Radical scavengers suppress low frequency EMF enhanced proliferation in cultured cells and stress effects in higher plants

Abraham H. Parola, Daniel Kost, Gila Katsir, Edna Ben Izhak Monselise, Rivka Cohen-Luria

Research output: Contribution to journalArticlepeer-review

16 Scopus citations

Abstract

In previous publications, we reported that sinusoidal varying magnetic fields (SVMF) modify the activity and dynamics of the malignancy marker adenosine deaminase, and enhance the proliferation of chick embryo fibroblasts (CEF). While the SVMF examined by us (50, 60 & 100 Hz / 0.06-0.7 mT) were all below kT, they may have the potential of altering chemical processes in which excited radicals are involved. We tested this hypothesis in two experimental systems: CEF in culture and Spirodela oligorrhiza (Lemnaceae) (a small aquatic plant, commonly known as Duckweed). CEF were exposed to SVMF of 100 Hz/0.7 mT for 24 h. The addition of the exogenous radical scavengers catalase, superoxide dismutase or vitamin E to the cells during exposure significantly suppressed enhancement of cell proliferation caused by the field (by 79, 67 and 82%, respectively, as evaluated by the MTT colorimetric assay). 15N NMR analysis of Duckweed plants fed by 15N-labeled ammonium chloride and exposed to SVMF at 60 and 100 Hz/0.7 mT for 24 h, revealed augmented alanine production. Alanine did not accumulate in the absence of SVMF. The addition of vitamin C, a radical scavenger, reduced alanine production by 82%. Exposure to SVMF resulted in specific metabolic stress effects in Duckweed plants and enhanced proliferation of CEF. In both cases, it is suggested that free radicals are involved.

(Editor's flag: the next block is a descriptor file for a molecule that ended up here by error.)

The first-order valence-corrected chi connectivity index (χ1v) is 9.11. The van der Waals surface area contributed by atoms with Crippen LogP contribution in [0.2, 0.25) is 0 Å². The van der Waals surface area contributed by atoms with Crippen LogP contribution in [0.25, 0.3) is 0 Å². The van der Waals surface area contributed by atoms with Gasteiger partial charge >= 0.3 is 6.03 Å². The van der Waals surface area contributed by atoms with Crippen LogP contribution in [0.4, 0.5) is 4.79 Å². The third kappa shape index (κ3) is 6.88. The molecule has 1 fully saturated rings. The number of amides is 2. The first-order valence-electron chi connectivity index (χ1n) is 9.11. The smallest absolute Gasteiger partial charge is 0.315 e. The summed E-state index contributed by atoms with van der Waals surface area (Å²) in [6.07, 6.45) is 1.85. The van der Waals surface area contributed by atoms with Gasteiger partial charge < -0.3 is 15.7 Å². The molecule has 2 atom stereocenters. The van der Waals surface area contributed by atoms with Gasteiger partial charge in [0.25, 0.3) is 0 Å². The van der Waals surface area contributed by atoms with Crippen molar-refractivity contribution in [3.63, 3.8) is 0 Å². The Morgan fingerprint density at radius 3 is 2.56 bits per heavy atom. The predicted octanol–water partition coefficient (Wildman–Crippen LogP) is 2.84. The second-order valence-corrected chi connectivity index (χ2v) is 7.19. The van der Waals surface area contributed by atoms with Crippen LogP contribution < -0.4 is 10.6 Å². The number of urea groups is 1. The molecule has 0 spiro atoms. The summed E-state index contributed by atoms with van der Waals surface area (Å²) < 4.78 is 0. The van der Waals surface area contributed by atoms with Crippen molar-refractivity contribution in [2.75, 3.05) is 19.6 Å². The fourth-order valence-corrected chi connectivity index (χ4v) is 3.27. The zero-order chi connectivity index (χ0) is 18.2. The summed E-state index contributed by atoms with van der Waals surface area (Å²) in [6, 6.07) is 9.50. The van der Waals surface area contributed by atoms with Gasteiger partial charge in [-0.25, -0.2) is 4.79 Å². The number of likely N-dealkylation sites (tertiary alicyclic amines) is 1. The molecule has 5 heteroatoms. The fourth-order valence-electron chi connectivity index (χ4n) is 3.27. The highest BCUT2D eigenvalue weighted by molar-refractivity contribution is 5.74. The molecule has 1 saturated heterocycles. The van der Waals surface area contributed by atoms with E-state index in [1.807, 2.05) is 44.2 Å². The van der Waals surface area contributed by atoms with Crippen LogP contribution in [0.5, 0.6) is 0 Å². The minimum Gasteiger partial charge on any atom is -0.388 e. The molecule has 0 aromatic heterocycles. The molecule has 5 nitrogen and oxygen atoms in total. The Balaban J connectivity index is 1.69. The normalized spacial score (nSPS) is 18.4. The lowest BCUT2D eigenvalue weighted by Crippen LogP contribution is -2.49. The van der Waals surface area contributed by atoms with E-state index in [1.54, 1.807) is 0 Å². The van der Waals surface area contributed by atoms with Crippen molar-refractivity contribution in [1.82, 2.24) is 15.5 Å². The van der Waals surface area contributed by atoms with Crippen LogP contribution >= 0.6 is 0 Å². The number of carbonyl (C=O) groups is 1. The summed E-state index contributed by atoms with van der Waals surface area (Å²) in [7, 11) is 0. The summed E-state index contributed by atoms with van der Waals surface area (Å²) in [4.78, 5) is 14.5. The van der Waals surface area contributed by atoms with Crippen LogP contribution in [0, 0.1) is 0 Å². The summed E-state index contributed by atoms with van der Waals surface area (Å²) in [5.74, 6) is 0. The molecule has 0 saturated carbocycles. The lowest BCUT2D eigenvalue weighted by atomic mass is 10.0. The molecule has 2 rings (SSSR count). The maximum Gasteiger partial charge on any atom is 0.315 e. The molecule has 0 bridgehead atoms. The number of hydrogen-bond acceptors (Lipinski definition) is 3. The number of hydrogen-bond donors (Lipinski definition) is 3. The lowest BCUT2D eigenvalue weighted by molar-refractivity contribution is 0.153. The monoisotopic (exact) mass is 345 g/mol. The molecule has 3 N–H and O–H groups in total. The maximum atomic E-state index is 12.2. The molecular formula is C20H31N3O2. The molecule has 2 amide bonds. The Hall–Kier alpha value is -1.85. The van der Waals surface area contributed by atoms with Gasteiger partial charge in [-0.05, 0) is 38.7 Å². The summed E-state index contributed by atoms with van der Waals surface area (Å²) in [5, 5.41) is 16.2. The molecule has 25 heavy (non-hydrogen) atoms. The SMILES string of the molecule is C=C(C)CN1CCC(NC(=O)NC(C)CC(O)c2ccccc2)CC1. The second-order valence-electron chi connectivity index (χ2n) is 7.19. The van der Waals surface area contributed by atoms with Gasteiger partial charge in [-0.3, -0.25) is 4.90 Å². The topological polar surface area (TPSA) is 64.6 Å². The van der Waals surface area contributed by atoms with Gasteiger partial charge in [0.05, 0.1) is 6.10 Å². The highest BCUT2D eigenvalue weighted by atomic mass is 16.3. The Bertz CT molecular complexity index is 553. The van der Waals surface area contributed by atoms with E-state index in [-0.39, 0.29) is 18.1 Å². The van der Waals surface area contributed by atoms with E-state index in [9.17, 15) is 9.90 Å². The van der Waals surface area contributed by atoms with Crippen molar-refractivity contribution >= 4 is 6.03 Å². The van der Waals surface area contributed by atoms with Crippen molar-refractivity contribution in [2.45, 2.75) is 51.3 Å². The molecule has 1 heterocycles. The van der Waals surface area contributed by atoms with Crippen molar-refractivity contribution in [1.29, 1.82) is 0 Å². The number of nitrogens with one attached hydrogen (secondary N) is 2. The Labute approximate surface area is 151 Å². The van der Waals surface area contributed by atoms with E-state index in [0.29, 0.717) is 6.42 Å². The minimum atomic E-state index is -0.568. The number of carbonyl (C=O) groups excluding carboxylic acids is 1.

Original languageEnglish
Pages (from-to)103-111
Number of pages9
JournalEnvironmentalist
Volume25
Issue number2-4 SPEC. ISS.
DOIs
StatePublished - 1 Dec 2005

Keywords

  • Alanine production
  • CEF
  • Catalase
  • Etiolated plants
  • Free radicals
  • MTT
  • N NMR
  • Nitrogen assimilation
  • SVMF
  • Spirodela oligorrhiza (Lemnaceae) (Duckweed)
  • Superoxide dismutase
  • Vitamin C (ascorbic acid)
  • Vitamin E (α-tocopherol)

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